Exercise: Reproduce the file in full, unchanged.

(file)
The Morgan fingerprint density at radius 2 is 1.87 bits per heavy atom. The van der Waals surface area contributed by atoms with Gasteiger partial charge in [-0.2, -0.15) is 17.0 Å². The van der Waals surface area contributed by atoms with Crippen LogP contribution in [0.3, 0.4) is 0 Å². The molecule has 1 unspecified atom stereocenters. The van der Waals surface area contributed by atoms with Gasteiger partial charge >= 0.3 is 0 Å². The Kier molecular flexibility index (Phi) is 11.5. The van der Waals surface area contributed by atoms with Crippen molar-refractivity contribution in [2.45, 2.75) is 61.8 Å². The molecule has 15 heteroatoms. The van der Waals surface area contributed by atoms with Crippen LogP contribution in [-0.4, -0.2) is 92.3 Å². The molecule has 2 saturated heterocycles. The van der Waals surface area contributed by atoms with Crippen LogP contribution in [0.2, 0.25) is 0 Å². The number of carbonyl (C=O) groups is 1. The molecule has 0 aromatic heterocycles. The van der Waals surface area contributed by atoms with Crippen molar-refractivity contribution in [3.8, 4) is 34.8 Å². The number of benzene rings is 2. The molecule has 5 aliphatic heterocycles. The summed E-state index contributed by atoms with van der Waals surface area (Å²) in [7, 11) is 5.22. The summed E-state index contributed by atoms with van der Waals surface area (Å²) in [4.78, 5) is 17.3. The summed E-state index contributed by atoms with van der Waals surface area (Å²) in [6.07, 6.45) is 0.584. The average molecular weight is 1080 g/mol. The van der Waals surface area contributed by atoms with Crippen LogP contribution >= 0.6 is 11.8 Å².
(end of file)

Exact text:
The Morgan fingerprint density at radius 2 is 1.87 bits per heavy atom. The van der Waals surface area contributed by atoms with Gasteiger partial charge in [-0.2, -0.15) is 17.0 Å². The van der Waals surface area contributed by atoms with Crippen LogP contribution in [0.3, 0.4) is 0 Å². The molecule has 1 unspecified atom stereocenters. The van der Waals surface area contributed by atoms with Gasteiger partial charge >= 0.3 is 0 Å². The Kier molecular flexibility index (Phi) is 11.5. The van der Waals surface area contributed by atoms with Crippen molar-refractivity contribution in [2.45, 2.75) is 61.8 Å². The molecule has 15 heteroatoms. The van der Waals surface area contributed by atoms with Crippen LogP contribution in [-0.4, -0.2) is 92.3 Å². The molecule has 2 saturated heterocycles. The van der Waals surface area contributed by atoms with Crippen LogP contribution in [0.2, 0.25) is 0 Å². The number of carbonyl (C=O) groups is 1. The molecule has 0 aromatic heterocycles. The van der Waals surface area contributed by atoms with Crippen molar-refractivity contribution in [3.8, 4) is 34.8 Å². The number of benzene rings is 2. The molecule has 5 aliphatic heterocycles. The summed E-state index contributed by atoms with van der Waals surface area (Å²) in [7, 11) is 5.22. The summed E-state index contributed by atoms with van der Waals surface area (Å²) in [4.78, 5) is 17.3. The summed E-state index contributed by atoms with van der Waals surface area (Å²) in [6.07, 6.45) is 0.584. The average molecular weight is 1080 g/mol. The van der Waals surface area contributed by atoms with Crippen LogP contribution >= 0.6 is 11.8 Å².